A new meeting, which Britain will host on 1 November, was yesterday touted as the centrepiece of measures to combat global warming at the Gleneagles summit. It was aimed at keeping efforts to combat global warming high on the political agenda once Britain hands over the G8 to Russia at the end of the year.
But, the measures on climate change fell far short of campaigners' demands and they accused US President George W Bush of sabotaging progress.
Mr Bush left Gleneagles still resisting signing up to the Kyoto protocol to impose cuts in harmful emissions on the US economy. "We were never going to be able at this G8 to resolve the disagreement over Kyoto nor to renegotiate a set of targets for countries in place of Kyoto," said Mr Blair.
The G8 remains divided over Kyoto, although Mr Blair ensured that President Bush was not isolated in the final communiqué.
Mr Blair said: "If it is impossible to bring America into the consensus on tackling the issue of climate change we will never ensure the huge emerging countries, particularly China and India are going to be part of the dialogue. If we couldn't get America, India and China [involved] there is no possibility of us succeeding in resolving this issue."
The communiqué commits the G8 to slowing, stopping and then reversing climate change, but with no target date. The G8 committed to continue tackling illegal logging and managing the impact of climate change, with the promotion of clean fuels and energy-saving technology.
In his summary, Mr Blair said: "All of us agreed that climate change is happening now, that human activity is contributing to it and that it could affect every part of the globe."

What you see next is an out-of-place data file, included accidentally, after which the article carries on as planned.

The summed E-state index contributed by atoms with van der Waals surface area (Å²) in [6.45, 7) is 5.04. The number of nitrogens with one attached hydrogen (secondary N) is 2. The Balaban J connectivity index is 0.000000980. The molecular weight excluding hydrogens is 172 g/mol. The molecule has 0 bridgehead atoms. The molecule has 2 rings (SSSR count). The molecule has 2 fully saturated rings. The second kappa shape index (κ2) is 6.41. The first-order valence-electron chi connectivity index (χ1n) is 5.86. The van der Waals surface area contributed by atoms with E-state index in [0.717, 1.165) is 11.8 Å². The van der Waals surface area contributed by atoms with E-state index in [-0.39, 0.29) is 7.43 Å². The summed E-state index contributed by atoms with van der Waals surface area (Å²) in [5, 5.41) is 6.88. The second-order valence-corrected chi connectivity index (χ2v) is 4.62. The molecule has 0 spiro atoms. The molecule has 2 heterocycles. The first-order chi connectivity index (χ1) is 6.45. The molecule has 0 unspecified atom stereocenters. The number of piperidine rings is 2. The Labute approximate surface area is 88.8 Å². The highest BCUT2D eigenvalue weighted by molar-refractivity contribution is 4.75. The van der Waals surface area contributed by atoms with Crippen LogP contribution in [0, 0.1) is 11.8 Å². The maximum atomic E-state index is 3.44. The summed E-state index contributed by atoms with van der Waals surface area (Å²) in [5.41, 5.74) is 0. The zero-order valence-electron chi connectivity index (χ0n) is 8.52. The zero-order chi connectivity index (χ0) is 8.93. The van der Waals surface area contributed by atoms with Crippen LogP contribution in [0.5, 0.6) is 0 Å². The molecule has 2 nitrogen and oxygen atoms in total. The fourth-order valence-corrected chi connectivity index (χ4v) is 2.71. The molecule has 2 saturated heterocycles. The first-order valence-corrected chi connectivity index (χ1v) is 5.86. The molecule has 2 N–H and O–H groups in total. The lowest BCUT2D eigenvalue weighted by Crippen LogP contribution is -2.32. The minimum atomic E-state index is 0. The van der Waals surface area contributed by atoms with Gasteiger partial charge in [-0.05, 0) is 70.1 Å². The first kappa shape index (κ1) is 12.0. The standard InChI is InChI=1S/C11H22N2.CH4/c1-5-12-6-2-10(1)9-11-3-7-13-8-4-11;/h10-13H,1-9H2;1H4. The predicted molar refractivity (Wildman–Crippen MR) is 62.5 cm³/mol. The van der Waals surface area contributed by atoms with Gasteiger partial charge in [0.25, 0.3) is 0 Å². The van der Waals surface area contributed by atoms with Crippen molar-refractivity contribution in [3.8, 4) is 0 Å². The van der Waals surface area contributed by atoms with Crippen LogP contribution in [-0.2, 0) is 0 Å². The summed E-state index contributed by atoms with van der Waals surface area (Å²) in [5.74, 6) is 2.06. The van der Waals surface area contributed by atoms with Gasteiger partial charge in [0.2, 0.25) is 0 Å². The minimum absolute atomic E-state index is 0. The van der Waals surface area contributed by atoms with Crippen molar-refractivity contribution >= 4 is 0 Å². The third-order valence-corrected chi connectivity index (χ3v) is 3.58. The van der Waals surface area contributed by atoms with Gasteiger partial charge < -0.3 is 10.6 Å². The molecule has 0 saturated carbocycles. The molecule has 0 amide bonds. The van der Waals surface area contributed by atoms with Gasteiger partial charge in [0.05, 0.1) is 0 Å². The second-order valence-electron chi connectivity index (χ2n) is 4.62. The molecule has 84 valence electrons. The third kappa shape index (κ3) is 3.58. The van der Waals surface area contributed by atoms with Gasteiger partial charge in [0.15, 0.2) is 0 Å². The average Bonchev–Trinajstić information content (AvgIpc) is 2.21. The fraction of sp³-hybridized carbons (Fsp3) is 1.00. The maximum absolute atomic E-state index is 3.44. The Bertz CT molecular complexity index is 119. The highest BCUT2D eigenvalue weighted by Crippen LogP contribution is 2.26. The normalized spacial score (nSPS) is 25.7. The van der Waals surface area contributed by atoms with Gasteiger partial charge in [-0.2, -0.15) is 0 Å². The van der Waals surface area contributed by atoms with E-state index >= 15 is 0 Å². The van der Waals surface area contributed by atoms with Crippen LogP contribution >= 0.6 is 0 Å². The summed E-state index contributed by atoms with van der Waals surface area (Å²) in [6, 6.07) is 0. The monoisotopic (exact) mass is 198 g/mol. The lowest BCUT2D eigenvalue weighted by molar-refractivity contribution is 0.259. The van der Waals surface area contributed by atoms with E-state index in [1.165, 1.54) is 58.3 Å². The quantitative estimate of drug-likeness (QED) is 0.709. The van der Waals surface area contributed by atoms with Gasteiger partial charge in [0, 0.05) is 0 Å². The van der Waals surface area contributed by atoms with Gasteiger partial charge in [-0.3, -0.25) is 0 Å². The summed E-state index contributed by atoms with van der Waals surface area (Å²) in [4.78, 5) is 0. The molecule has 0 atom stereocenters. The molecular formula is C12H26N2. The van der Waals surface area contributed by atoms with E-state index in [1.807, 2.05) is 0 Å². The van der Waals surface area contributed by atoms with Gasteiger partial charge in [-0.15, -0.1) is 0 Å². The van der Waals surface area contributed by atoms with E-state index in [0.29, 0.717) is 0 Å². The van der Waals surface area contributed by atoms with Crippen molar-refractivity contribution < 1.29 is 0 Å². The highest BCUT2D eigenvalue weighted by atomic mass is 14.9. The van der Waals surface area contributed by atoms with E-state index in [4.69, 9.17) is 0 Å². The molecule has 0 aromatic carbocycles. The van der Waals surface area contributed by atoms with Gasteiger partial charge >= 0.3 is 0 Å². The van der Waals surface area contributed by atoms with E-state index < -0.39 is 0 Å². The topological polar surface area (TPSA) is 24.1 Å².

But, the US succeeded in removing key sentences from the text, including the first draft's opening statement - "Our world is warming" - and the point that climate change represented an "urgent" threat. Jacques Chirac, the French president, and Gerhard Schröder, the German Chancellor, insisted on a reference to Kyoto targets, but it was moved to the end of the text.
Campaigners plan to pursue Mr Blair with demands for action on global warming. He put climate change high on the agenda for Britain's EU presidency, and demands for tougher action on global warming by the EU could reopen a rift between Europe and the Bush administration.
Mr Bush secured one of the key items on his own list of demands by seeking to bind China and India into the attempts by the G8 to tackle global warming as part of the new dialogue.
Jennifer Morgan of the World Wildlife Fund said: "There has been no movement by the US. It means there are 12 countries here - seven in the G8 and the five emerging nations - who are moving forward and the US which is out of step."
Stephen Tindale of Greenpeace said: "We are disappointed. Bush has not shifted. The other seven members of the G8 have not shifted but at least they have not gone down to Bush's level
"The people who will pay the price for a failure to meet a moral responsibility in Gleneagles are predominantly ... in the developed world."
Tony Juniper of Friends of the Earth said: "The G8 are standing still. What we need now is a commitment to urgent action, not talks leading to more talks."
Mr Blair said he never expected the US to sign up for Kyoto and counted the summit as a success on the limited goals he set for progress on climate change. However, he has ensured it will be carried forward by the Russian G8 presidency.